An Algorithm for Estimating Multivariate Catastrophe Models: GEMCAT II
Oliva Terence A. and
McDade Sean R.
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Lange Rense: Southern Illinois School of Medicine
Oliva Terence A.: Temple University
McDade Sean R.: Gallup Organization
Studies in Nonlinear Dynamics & Econometrics, 2000, vol. 4, issue 3, 1-34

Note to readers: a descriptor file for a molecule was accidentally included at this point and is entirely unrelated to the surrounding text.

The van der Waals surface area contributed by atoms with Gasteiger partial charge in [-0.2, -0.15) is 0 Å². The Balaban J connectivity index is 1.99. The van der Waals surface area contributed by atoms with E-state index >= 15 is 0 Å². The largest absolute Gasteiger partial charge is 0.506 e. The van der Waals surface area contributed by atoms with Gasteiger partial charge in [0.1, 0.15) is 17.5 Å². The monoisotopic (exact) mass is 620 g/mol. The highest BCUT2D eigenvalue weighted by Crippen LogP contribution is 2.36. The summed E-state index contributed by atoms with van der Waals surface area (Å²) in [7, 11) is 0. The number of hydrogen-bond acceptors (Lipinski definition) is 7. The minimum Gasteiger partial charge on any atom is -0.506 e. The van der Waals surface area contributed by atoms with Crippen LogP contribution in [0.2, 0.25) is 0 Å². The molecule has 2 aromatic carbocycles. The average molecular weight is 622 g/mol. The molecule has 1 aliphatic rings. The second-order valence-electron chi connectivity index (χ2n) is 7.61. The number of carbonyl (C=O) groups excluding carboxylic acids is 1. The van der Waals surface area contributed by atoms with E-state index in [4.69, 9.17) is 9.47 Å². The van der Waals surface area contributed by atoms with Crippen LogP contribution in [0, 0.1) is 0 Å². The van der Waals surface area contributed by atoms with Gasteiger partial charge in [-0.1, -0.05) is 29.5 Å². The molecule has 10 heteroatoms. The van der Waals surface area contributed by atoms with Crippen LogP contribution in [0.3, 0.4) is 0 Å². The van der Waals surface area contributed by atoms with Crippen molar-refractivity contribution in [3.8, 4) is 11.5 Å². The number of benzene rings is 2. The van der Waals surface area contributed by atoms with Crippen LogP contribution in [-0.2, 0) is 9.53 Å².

Following the framework in Oliva et al. 1987, GEMCAT II implements a flexible method to test catastrophe models containing multivariate (i.e., latent) variables while allowing for a priori variable specifications. The system uses an efficient hybrid minimization algorithm combining the Downhill Simplex and Powell's Conjugate Gradient method. GEMCAT II is compiled in Delphi V3.0 and is sufficiently fast to allow for the use of resampling methods (bootstrap as well as jackknife) to determine the statistical significance of latent variables' indicator weights. In addition, a Pseudo-R2 index of model fit is provided, together with a test of significance, and options are included to facilitate competitive model tests of nested and non-nested catastrophe models as well as linear models. Two simulation studies are reported. Based on 61,250 simulated data sets of varying sizes, the first study addressed the effects of indicator reliability on the quality of the weight estimations, and the second dealt with the problem of false positives in model identification. The results strongly support the viability of the GEMCAT II approach over a wide range of reasonable indicator reliabilities and sample sizes. Moreover, it proved possible to distinguish reliably between cusp catastrophes and linear models based on the Pseudo-R2 values. Finally, GEMCAT II is applied to actual market data in order to demonstrate its use in an economic context. Using 34 quarters of panel data, we examine the fit of a cusp catastrophe model of organizational product adoption as applied to competing software standards in the presence of network externalities. The results are consistent with economic theory and published work on network externalities. This example also illustrates GEMCAT II's bootstrap tests for indicator weights and its options for competitive model testing.
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